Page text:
Almost 9% of the US GDP is spent on education, making this the second largest industry in the country behind health care. Education, of course, comes in various forms such as early childhood education, primary & secondary education, higher education, continued education, and tutoring & test preparation.
The industry is booming with more college applicants than ever, substantial tuition fee hikes and the importance education being continuously emphasized by scholars and politicians. With some Ivy League educations costing more than a home, people are understandably starting to question whether the value of education is really that high.
The Value of Education
A simplified way to determine the value of education that is often used is considering the effect that education has on one’s future cash flows, i.e. how it affects your future earnings.
Let’s take an MBA, for example: Usually, MBAs are completed by early-career professionals who have been working for around 5 years, and the statistics show that candidates at top MBA institutions roughly double their salary level upon completion.
For example, the MBA at Harvard Business School leads to an average annual salary of $178,000, which is a 93% increase, i.e. prior to entering the average salary is around $92,000. Assuming no wage progression, the cost in terms of foregone wages is, therefore, $184,000. Additionally, Harvard’s MBA costs a whopping $93,600 per year (rent & utilities excluded), making the total opportunity cost $371,200.
It seems high, but is it? That depends on how our future earnings will change. Assuming you could have gotten 3% interest p.a. by investing this money in low-risk bonds, and that you don’t need to borrow this money from the bank, then it takes 7 years for an MBA degree to pay off - and that’s assuming that every year, your salary level is 93% higher simply because of the fact that you did an MBA. In reality, the real payback period is probably much longer.
The Real Value of Education
Above, we completed a simplified calculation for the value of education. However, most people won’t base their decision on a cash flow analysis alone (most probably won’t use cash flow analysis at all) -- after all, with an MBA comes also intellectual challenge and stimulus, prestige, entertainment, social interactions and a lot more.
The utility gained from things such as prestige and entertainment are near impossible to quantify, and so, in order to truly understand how much prospective students are willing to pay for education, willingness to pay research is needed. Of course, the cash-flow calculation will, indeed, form the basis for how much people are willing to pay, but even if you manage to quantify utility from social interactions and prestige, you cannot determine the importance an individual attaches to a salary increase, and how much disutility is experienced by this individual as a result of actually completing an MBA, with the exams, lectures and assignments that follow.
The Cost of Funding
One very key aspect to consider when looking at the value of education to students is the cost of funding, i.e. the price of raising the required amount to pay tuition fees. Some students have zero funding cost, e.g. students from wealthy backgrounds or those with solid savings. Others have significantly higher costs of funding if they need to borrow the entire amount from the bank, and pay interest several years ahead, alongside the stress that comes with being under financial pressure and living with a pile of debt. Commentators often question the value of education, however, this is often the wrong question to ask: after all, students have an entire life ahead of them, and a college degree arguably raises salary prospects quite significantly, and so, the investment should be worth it in the long-run for the average person.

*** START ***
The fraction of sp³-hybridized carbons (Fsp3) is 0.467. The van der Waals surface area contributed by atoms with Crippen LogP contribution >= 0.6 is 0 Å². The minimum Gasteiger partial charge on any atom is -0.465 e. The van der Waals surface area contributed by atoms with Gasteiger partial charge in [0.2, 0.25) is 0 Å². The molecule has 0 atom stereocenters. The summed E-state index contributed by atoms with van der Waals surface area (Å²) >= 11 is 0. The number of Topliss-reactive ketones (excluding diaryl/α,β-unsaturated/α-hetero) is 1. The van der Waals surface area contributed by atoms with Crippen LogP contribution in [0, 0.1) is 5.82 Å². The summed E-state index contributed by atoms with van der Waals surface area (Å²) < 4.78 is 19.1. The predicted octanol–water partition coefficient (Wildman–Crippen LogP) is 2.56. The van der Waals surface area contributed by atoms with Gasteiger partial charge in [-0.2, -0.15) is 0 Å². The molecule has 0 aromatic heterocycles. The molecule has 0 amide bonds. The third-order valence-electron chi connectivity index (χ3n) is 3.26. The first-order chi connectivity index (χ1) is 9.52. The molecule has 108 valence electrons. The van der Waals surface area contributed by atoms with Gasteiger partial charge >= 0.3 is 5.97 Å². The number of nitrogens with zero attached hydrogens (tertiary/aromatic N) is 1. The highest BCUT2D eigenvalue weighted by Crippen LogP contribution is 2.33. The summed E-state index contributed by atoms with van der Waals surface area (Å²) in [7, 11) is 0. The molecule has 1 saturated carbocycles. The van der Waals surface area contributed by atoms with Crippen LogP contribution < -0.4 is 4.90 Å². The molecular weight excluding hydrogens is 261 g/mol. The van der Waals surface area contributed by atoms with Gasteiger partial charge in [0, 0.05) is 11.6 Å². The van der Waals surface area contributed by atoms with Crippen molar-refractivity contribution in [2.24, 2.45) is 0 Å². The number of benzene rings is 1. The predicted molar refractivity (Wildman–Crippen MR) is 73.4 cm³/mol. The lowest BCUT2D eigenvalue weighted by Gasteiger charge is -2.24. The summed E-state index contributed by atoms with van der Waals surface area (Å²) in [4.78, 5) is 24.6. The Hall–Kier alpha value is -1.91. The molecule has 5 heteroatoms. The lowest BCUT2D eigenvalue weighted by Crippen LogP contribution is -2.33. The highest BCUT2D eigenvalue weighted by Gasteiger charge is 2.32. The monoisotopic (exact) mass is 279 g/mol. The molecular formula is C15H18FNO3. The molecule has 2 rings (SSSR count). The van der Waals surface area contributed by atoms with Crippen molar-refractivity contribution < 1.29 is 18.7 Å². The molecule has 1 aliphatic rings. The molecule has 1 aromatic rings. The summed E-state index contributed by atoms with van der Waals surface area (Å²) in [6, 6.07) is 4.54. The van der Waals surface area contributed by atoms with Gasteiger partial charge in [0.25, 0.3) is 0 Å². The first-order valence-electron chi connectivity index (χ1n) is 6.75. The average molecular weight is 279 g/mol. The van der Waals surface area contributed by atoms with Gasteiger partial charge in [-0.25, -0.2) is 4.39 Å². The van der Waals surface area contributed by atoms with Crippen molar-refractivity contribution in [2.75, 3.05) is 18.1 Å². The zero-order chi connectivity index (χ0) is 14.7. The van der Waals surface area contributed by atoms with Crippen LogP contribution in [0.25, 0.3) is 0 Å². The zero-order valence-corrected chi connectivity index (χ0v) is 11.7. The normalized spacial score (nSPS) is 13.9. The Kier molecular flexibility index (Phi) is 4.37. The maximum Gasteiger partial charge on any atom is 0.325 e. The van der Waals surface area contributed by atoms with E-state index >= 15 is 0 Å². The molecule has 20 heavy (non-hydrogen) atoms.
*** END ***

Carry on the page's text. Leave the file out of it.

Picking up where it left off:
The real reason why some are becoming hesitant is the cost of funding, and the disutility that comes with accumulating debt. This is an important distinction to make as the funding options available in a country will have a large effect on the willingness to pay for education.
In the UK, for example, home students are entitled to low-interest government loans, both tuition fee loans and so-called maintenance loans (to cover living expenses). To relieve students, they are only required to repay the loan with 9% of income more than £21,000 per year, thus making the cost of funding much lower than countries such as the US.
Value Drivers in Education
Like in any other industry, the right promotion is key to success - however, what do applicants actually care about when selecting which university to apply to, for instance? Rankings and reputation? Research quality? Notable alumni? Graduate salary? Facilities? Number of international students?
If you look at the promotion from most universities, it seems they don’t know the answer and therefore attempts to promote every single ‘value-driver’.
“Ranked one of the leading schools in the country, with 60% of our research being certified internationally excellent, our students (such as Mahatma Gandhi) are among the most sought-after graduates with average salaries at $XX,XXX. And by the way, our student body comprises more than Y different nationalities and we have state-of-the-art facilities.”
A value proposition such as the above is not too far from the ones that many educational institutions try to pull off. As with any product or service, differentiation is of the essence, but fail to look into what features and attributes are the most important to their target group, they end up with a value proposition that is way too broad. Instead, institutions should identify their target group based on their strengths, and find out what really matters when communicating with this target group.